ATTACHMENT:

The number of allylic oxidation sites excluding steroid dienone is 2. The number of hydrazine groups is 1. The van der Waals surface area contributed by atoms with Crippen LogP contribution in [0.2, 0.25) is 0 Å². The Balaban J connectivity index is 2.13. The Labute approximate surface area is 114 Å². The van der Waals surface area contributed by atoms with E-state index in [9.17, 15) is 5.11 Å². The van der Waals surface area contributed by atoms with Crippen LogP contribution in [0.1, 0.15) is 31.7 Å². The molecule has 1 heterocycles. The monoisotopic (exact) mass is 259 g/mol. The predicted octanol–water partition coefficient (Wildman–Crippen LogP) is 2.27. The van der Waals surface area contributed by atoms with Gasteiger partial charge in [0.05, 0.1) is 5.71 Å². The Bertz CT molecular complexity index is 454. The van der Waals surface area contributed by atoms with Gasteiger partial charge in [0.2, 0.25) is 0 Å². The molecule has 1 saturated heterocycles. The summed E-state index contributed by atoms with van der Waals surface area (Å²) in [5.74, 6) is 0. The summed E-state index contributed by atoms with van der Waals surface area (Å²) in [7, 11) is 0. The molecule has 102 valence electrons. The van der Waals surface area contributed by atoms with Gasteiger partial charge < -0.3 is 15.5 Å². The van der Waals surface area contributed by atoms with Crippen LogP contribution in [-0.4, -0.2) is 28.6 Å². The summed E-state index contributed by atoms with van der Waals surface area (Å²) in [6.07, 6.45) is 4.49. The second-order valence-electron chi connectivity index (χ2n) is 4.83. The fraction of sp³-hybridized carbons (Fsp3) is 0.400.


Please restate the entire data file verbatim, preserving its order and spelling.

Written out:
The number of allylic oxidation sites excluding steroid dienone is 2. The number of hydrazine groups is 1. The van der Waals surface area contributed by atoms with Crippen LogP contribution in [0.2, 0.25) is 0 Å². The Balaban J connectivity index is 2.13. The Labute approximate surface area is 114 Å². The van der Waals surface area contributed by atoms with E-state index in [9.17, 15) is 5.11 Å². The van der Waals surface area contributed by atoms with Crippen LogP contribution in [0.1, 0.15) is 31.7 Å². The molecule has 1 heterocycles. The monoisotopic (exact) mass is 259 g/mol. The predicted octanol–water partition coefficient (Wildman–Crippen LogP) is 2.27. The van der Waals surface area contributed by atoms with Gasteiger partial charge in [0.05, 0.1) is 5.71 Å². The Bertz CT molecular complexity index is 454. The van der Waals surface area contributed by atoms with Gasteiger partial charge in [0.2, 0.25) is 0 Å². The molecule has 1 saturated heterocycles. The summed E-state index contributed by atoms with van der Waals surface area (Å²) in [5.74, 6) is 0. The summed E-state index contributed by atoms with van der Waals surface area (Å²) in [7, 11) is 0. The molecule has 102 valence electrons. The van der Waals surface area contributed by atoms with Gasteiger partial charge < -0.3 is 15.5 Å². The van der Waals surface area contributed by atoms with Crippen LogP contribution in [-0.4, -0.2) is 28.6 Å². The summed E-state index contributed by atoms with van der Waals surface area (Å²) in [6.07, 6.45) is 4.49. The second-order valence-electron chi connectivity index (χ2n) is 4.83. The fraction of sp³-hybridized carbons (Fsp3) is 0.400.